'If you build it, we will buy it' says airline CEO on biojet fuel
The second week in November could go down as one of the most significant weeks for advanced biofuels, airline companies and the use of biofuel-blended jet fuel in the U.S. Early in the week, United Continental Holdings subsidiary Continental Airlines sent the first U.S. commercial flight from Houston to Chicago fueled by an algae-based biojet fuel blend supplied by Solazyme. Only two days later, Alaska Airlines sent the first two of 75 scheduled flights from Seattle and Portland to Washington D.C. on a 20 percent blend of used cooking oil-based renewable jet fuel supplied from Geismar, La.-based Dynamic Fuels.
Bill Ayer, Alaska Air Group CEO, called the week for U.S. Aviation “historic,” noting that “sustainable biofuels are key to aviation’s future,” and that “commercial airplanes are equipped and ready for biofuels.” For Ayer, the use of advanced biofuels like those provided by Dynamic Fuels not only help the aviation industry fly cleaner, but the use will also help insulate the airline industry from huge price swings in traditional jet fuel.
Pete McDonald stated that United’s use of a biofuel-blended fuel for the Boeing 737 plane was “significant,” adding that such flights could someday “play a meaningful role in powering everyone’s trip on a airline.” The use of biofuel-based jet fuel comes only four months after such fuel was approved for use.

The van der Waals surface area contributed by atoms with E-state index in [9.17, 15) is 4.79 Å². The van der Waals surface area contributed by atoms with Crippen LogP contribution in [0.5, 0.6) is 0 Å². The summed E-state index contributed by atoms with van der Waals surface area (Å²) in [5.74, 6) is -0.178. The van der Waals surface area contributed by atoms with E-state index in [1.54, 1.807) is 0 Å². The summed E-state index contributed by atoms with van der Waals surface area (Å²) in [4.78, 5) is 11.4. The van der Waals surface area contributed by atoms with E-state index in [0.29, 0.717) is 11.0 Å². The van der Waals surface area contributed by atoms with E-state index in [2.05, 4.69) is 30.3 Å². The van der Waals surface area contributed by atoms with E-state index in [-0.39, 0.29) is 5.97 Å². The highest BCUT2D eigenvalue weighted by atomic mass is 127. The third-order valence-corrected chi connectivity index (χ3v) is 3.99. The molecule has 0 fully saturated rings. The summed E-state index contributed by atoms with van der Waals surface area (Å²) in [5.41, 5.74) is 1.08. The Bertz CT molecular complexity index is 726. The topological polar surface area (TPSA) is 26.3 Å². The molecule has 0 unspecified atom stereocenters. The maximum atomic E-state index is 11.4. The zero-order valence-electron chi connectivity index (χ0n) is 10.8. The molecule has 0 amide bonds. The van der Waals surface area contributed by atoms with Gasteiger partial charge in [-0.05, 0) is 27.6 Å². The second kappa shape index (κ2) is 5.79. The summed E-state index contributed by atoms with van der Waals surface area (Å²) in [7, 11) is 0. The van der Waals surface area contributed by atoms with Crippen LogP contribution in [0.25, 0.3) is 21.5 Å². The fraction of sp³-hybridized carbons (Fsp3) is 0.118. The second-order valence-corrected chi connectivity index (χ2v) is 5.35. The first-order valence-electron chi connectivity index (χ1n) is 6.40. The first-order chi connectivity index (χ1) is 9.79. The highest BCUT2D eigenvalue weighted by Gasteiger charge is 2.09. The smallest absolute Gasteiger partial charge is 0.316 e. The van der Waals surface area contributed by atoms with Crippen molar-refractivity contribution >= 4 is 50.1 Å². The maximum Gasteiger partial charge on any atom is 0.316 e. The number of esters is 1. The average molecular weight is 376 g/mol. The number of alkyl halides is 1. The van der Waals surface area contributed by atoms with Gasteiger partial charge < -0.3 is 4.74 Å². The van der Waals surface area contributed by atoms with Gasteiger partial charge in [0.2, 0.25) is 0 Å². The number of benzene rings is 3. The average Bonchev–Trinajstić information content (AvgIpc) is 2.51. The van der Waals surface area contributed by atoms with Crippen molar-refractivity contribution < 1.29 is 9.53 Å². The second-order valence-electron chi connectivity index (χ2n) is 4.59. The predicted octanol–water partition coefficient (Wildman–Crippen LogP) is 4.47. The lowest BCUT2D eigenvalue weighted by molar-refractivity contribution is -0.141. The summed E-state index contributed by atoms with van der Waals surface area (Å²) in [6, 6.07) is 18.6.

Alaska Air Group estimated that the biofuel blend that will be used in the 75 flights will reduce greenhouse gas emissions by 134 metric tons, or 10 percent, and if the biofuel blend was used for an entire year, GHG emissions savings would equal the removal of 64,000 cars from the road. SkyNRG, an aviation biofuels broker, supplied Alaska Airlines with the fuel, and the flight happened only six months after the airline joined a group called the Sustainable Aviation Fuels Northwest, a 10-month effort aimed at developing an aviation biofuels industry in the Pacific Northwest.
For United, the biofuels flight was a milestone for its commitment to Eco-Skies, a segment of both United and Continental aimed at improving aircraft fuel efficiency and sustainability. Those efforts at sustainability gained momentum after United also announced that the company has signed a letter of intent with Solazyme to purchase 20 million gallons of algae-derived jet fuel per year, all scheduled for delivery through 2014. “Looking at United, a company that understands the sustainability of tomorrow means environmental responsibility today,” said Jonathon Wolfson, CEO for Solazyme, “we see a true pioneer in the future of flight.”
But it may have been the comments of Ayer that indicate the significance for advanced biofuel producers seeking a large market for their future products. “What we need is an adequate, affordable and sustainable supply,” Ayers said of biofuel-blended jet fuel. “To the biofuels industry, we say: If you build it, we will buy it.”